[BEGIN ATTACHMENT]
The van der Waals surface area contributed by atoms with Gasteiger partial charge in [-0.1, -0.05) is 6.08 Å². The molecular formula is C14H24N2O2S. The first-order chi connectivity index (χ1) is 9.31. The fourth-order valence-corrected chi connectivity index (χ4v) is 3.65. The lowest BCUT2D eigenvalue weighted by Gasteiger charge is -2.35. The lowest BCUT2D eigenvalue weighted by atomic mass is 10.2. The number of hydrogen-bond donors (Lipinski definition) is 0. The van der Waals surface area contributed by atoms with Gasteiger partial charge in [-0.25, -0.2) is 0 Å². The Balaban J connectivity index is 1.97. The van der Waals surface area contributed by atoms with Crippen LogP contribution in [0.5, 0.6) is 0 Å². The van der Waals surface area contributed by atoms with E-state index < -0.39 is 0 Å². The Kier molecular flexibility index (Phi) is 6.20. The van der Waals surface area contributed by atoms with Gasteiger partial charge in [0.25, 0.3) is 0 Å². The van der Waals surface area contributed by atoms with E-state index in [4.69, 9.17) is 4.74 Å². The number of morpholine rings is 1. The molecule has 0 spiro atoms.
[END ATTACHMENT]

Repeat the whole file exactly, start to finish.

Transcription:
The van der Waals surface area contributed by atoms with Gasteiger partial charge in [-0.1, -0.05) is 6.08 Å². The molecular formula is C14H24N2O2S. The first-order chi connectivity index (χ1) is 9.31. The fourth-order valence-corrected chi connectivity index (χ4v) is 3.65. The lowest BCUT2D eigenvalue weighted by Gasteiger charge is -2.35. The lowest BCUT2D eigenvalue weighted by atomic mass is 10.2. The number of hydrogen-bond donors (Lipinski definition) is 0. The van der Waals surface area contributed by atoms with Gasteiger partial charge in [-0.25, -0.2) is 0 Å². The Balaban J connectivity index is 1.97. The van der Waals surface area contributed by atoms with Crippen LogP contribution in [0.5, 0.6) is 0 Å². The van der Waals surface area contributed by atoms with E-state index < -0.39 is 0 Å². The Kier molecular flexibility index (Phi) is 6.20. The van der Waals surface area contributed by atoms with Gasteiger partial charge in [0.25, 0.3) is 0 Å². The van der Waals surface area contributed by atoms with E-state index in [4.69, 9.17) is 4.74 Å². The number of morpholine rings is 1. The molecule has 0 spiro atoms.